Hero, Honda part ways after 26 years

India's Hero group and Japan's Honda Motor Co Thursday formally ended their 26-year-old association that had become the world's largest manufacturer of two-wheelers.
The Hero group will buy the 26-percent foreign stake in the Indian firm.

The pact calls for Hero Group gradually launching its own products in the Indian market, and the royalty being paid to Honda will gradually start coming down from January. The two groups, however, declined to give any financial details.

'The times have changed. The markets have changed. The vision has changed. This company wants to go beyond where it is today. This company wants to go beyond borders, it wants to do stuff which it is not supposed to do,' said Hero group's co-promoter Pawan Munjal.
'The royalty level will remain at the current level. But it will start coming down from January next year. Very soon all the current products we have in our portfolio will not have any royalty,' Munjal told a press conference to announce the divorce.

The names of the company and the name will be changed over time, Munjal said.

'Our joint venture agreement will be dissolved,' said Fumihiko Ike, Honda Motor Co's managing director for Asia and Oceania. 'Honda will grant necessary licence to enable continued production and sales of current products and licence for new products.'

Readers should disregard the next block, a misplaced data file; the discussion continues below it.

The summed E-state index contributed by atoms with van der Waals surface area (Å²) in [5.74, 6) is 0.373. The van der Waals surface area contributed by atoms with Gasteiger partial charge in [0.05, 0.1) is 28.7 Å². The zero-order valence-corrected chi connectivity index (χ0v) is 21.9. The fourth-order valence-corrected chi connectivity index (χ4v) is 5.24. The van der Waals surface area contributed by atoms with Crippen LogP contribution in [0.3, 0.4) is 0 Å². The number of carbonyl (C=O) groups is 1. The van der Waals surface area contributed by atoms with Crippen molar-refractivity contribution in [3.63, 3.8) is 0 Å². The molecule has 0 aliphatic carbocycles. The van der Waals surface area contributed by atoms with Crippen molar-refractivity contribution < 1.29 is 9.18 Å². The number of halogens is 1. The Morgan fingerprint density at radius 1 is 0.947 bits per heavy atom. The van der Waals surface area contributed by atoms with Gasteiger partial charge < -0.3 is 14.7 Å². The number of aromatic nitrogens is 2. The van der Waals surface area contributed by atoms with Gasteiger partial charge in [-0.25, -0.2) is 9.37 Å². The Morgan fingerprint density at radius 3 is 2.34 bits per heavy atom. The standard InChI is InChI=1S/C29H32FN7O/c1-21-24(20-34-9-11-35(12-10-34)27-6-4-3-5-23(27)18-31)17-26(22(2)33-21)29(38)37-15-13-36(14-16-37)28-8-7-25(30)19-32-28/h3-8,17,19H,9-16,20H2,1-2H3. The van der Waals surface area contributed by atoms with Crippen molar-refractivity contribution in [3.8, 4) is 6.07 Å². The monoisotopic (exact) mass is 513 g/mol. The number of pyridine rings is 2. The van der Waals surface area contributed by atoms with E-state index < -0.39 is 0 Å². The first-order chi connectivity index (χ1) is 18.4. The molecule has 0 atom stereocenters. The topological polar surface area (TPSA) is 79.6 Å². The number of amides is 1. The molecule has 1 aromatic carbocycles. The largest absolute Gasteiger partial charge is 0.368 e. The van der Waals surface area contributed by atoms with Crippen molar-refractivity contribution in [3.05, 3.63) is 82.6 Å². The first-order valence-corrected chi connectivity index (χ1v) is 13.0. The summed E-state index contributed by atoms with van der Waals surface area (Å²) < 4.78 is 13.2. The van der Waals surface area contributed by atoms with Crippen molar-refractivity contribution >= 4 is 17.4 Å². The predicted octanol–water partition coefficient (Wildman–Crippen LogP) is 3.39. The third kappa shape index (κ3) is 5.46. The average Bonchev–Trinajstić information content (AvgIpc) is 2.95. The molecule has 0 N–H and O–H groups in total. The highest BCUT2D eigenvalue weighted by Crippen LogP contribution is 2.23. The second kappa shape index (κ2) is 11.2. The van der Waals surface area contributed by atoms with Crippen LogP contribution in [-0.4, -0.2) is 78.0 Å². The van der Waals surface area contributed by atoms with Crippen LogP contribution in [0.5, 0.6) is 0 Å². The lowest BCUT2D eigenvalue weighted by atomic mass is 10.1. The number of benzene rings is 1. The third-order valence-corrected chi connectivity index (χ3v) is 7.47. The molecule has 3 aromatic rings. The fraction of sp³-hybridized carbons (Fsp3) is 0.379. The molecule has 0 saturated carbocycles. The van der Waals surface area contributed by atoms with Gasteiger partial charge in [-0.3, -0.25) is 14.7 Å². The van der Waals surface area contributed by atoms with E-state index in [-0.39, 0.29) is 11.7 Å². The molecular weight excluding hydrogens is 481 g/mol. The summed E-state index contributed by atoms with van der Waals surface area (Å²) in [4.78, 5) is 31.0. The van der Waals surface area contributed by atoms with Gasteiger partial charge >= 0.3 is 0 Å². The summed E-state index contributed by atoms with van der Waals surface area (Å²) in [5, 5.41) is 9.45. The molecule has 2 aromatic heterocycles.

The announcement came after the closing bell at Indian bourses Thursday, where the Hero Honda scrip closed 3.57 percent higher at Rs.1,679.10. But the stock has taken a major beating during the week, losing 9 percent, over fears of higher royalty to Honda.

The $3.5-billion Hero Group, which started operations as a small component company for the bicycle industry more than 50 years ago, is the largest manufacturer of two-wheelers in the world today.

The group, since it was established in 1956, has rolled out products such as Hero Cycles, Rockman Cycles, Hero Majestic Moped, Hero Puch 50-65 CC bikes, besides a wide range of motorbikes in colaboration with Honda.

The split between Hero and Honda is not new to the Indian two-wheeler market, with a spate of such break-ups in the past decade, some of which were due to restrictions imposed by the foreign collaborators on expanding into overseas markets.

These include the Chennai-based TVS splitting with Suzuki, New Delhi-based Escorts with Yamaha, Pune-based Kinetic with Honda, and Kanpur-based Lohia group with Piaggio.

1 comment:

  1. Too bad. Maybe there are some financial problems but it seems that both parties will be in good place after their separation.